In collaboration with the Institute of Hygiene in Montevideo, Uruguay, we are please to announce our latest Overseas Course in Working with Pathogen Genomes.
Understanding pathogen genomes, how they evolve and which genes are essential for their ability to cause disease, is a key part of the battle to reduce the global disease burden.
This five-day computational course aims to give molecular microbiologists working with bacterial and eukaryotic pathogens a working knowledge of genomic analysis. The course will be taught by members of the Infection Genomics teams from the Wellcome Trust Sanger Institute in collaboration with regional instructors and speakers, and will take the form of a series of modules covering the fundamental aspects of DNA sequence analysis and exploitation.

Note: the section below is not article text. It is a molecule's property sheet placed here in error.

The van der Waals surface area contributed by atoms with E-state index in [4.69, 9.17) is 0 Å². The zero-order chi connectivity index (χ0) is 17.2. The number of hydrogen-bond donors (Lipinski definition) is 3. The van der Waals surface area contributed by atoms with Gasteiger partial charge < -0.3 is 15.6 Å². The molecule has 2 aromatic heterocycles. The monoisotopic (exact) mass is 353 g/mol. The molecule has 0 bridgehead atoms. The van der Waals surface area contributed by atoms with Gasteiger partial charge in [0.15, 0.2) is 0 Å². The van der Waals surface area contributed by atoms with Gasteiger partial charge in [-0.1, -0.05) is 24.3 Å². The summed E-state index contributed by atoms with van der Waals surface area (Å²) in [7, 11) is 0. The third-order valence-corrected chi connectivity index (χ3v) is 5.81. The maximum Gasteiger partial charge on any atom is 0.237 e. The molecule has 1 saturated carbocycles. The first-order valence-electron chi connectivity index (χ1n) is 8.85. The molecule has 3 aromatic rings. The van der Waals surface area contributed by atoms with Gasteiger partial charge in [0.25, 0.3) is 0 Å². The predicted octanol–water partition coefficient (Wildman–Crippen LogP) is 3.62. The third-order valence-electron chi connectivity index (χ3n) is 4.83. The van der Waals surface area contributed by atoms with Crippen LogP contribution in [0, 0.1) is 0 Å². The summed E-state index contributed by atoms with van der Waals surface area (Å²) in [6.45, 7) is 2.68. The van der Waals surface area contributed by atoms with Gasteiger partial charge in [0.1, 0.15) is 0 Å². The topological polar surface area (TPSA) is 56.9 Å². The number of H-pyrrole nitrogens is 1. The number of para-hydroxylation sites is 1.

Each module will be introduced with a short talk, followed by hands-on worked examples using data from bacterial and eukaryotic pathogens. A key aspect of this course is the shared interest in pathogens between instructors and participants. This common understanding of the questions and problems presented by our work results in particularly fruitful interactions.
The course begins with training in the use of genome analysis software (Artemis and ACT), developed at the Sanger Institute for genome exploration and comparative genomics. It then goes on to cover the mapping of Illumina sequence data, SNP calling, phylogenetics, genome assembly, genome annotation and RNA-seq.
The course is aimed at research scientists or clinicians/healthcare professionals based in institutes in Latin America and the Caribbean who are actively involved in, or soon to commence, relevant research on bacterial and eukaryotic pathogens. The course is free to attend and limited bursaries are available to cover travel and accommodation expenses. All modules will be taught in English.